Search Results for: stress

Nearly half of the stressed employees of SMEs want to move jobs

Nearly half of the stressed employees of SMEs want to move jobs 0

Nearly half of the stressed employees of SMEs want to move jobs

Two-thirds (67 percent) of employees in small to medium employers (SMEs) are currently fed up at work and lack motivation, but the large majority of their employers (81 percent) believe they aren’t affected by the January blues, claims new research by Moorepay. Nearly three-quarters (73 percent) feel their colleagues are also affected by the January blues, which sit in stark contrast to the perception of managers and small businesses owners, who are unaware of how their staff feel. Work-related stress is considered the primary reason for feeling demotivated by most employees (36 percent), followed by the long wait to pay day (17 percent) and the financial fallout of the Christmas celebrations (10 percent). Consequently, almost half (46 percent) of all employees say they are likely to look for a new job in the next three months. Only 19 percent of small to medium businesses (SMBs) realise what impact the January blues has on their business.

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Women report more workplace stress than male colleagues, claims study

Women report more workplace stress than male colleagues, claims study 0

Women in the UK report more work-related stress than men because of workplace biases, the types of work carried out, the burden of taking on extra responsibilities at home and the perception of unequal pay, according to the latest figures from the Health and Safety Executive (HSE). The HSE data suggests that women aged 25-54 in Britain are more stressed than their male contemporaries, with this pressure peaking for those aged 35-44, at a time when many are juggling family responsibilities such as caring for children and other family members. According to the HSE data for the period from 2013 to 2016, the prevalence of work-related stress as defined in the report among female workers was 2,250per 100,000, equivalent to around 270,000 workers. Among men the figures were 1,270 per 100,000, or around 200,000 workers. The HSE reported that 11 million working days were lost due to stress between 2015-2016, equating to 37 per cent of employment-related ill health and 45 per cent of days lost.

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Commuting – stressful, annoying or just another opportunity?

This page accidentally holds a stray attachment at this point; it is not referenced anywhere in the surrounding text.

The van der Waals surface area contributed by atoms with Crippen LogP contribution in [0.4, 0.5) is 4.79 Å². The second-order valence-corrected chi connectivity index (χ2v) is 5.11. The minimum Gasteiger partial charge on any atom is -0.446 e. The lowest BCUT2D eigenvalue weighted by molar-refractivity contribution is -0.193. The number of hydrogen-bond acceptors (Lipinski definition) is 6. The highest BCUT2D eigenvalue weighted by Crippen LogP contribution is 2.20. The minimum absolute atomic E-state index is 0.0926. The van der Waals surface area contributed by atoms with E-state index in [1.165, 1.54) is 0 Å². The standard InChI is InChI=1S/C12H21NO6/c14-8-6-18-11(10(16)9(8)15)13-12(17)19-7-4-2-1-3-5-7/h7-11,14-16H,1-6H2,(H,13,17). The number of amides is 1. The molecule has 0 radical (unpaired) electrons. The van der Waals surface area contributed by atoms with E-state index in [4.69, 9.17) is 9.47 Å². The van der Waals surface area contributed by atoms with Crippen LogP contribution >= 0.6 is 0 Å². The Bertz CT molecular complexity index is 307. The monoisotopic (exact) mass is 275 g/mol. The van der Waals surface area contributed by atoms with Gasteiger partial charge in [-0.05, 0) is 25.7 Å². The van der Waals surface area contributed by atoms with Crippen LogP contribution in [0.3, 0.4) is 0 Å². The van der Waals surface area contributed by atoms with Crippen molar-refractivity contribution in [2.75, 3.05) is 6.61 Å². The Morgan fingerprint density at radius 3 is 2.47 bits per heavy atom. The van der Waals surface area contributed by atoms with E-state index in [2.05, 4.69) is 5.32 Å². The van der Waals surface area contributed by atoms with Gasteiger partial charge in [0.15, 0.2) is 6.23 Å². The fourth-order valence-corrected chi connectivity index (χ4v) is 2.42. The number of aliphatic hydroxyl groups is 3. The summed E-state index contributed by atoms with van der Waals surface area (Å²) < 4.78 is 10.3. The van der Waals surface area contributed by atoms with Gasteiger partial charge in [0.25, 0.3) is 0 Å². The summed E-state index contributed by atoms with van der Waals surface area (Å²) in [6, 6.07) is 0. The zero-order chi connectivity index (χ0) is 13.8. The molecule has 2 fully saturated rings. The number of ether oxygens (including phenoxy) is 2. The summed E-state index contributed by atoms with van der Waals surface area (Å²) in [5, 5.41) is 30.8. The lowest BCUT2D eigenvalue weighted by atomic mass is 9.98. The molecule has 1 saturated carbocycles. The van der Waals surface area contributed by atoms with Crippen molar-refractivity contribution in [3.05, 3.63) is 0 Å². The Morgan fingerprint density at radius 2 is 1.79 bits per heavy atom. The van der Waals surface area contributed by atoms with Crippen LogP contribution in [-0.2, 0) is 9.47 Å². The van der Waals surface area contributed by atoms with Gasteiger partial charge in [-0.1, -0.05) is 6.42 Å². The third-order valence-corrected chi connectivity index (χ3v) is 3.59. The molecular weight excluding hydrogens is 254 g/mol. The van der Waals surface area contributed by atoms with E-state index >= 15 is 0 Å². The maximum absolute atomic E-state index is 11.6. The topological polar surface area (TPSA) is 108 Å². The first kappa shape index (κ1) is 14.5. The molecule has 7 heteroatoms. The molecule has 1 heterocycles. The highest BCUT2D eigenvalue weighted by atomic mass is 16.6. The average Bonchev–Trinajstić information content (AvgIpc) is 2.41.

Commuting – stressful, annoying or just another opportunity? 0

Unless you work at home you will have to commute to work in some form or another and for many people this part of the day can become such a negative factor it can impact on productivity, job satisfaction and even cause depression. However, what if we tried to look at commuting in a different light? What if we took a step back and attempted to turn all those wasted hours into something good and maybe even something productive? Depending on what source you read and when the study was done the average commute in the UK is between 50 minutes and 1 hour 38 minutes. This mean in any given working week most people are spending around 10 to 16 hours getting to and from work. If this amount of “down time” appeared during the working day business owners and managers would take it very seriously indeed. However, as the time falls outside of the employees work remit and essentially the company doesn’t need that person before and after work it is not discussed. The problem is, employees do feel like it is part of the working day and this leads to resentment, stress, fatigue and possible depression not to mention lower productivity.

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Public sector employees ‘stressed’ but remaining optimistic following Brexit

Public sector employees ‘stressed’ but remaining optimistic following Brexit 0

 Public sector employees 'stressed' but remain optimistic following BrexitLevels of stress among public sector workers remain higher than any other sector, despite job satisfaction being at its highest level in four years amidst a tide of wider post-referendum optimism. This is according to the latest CIPD/Halogen Employee Outlook report of more than 2,000 employees which found that 63 percent of employees are satisfied with their jobs, rising to two-thirds (66 percent) in the public sector, the highest level for that sector since autumn 2012. However, public sector employees still report higher levels of pressure and exhaustion at work than any other sector. Two in five public sector workers (43 percent) say they are under excessive pressure at work at least once a week (all employees: 38 percent), and nearly half (46 percent) say they come home from work exhausted either always or often (all employees: 33 percent). The survey also suggests there is ample room for improvement in employee development and career progression which employers must address quickly so as not to lose valuable talent.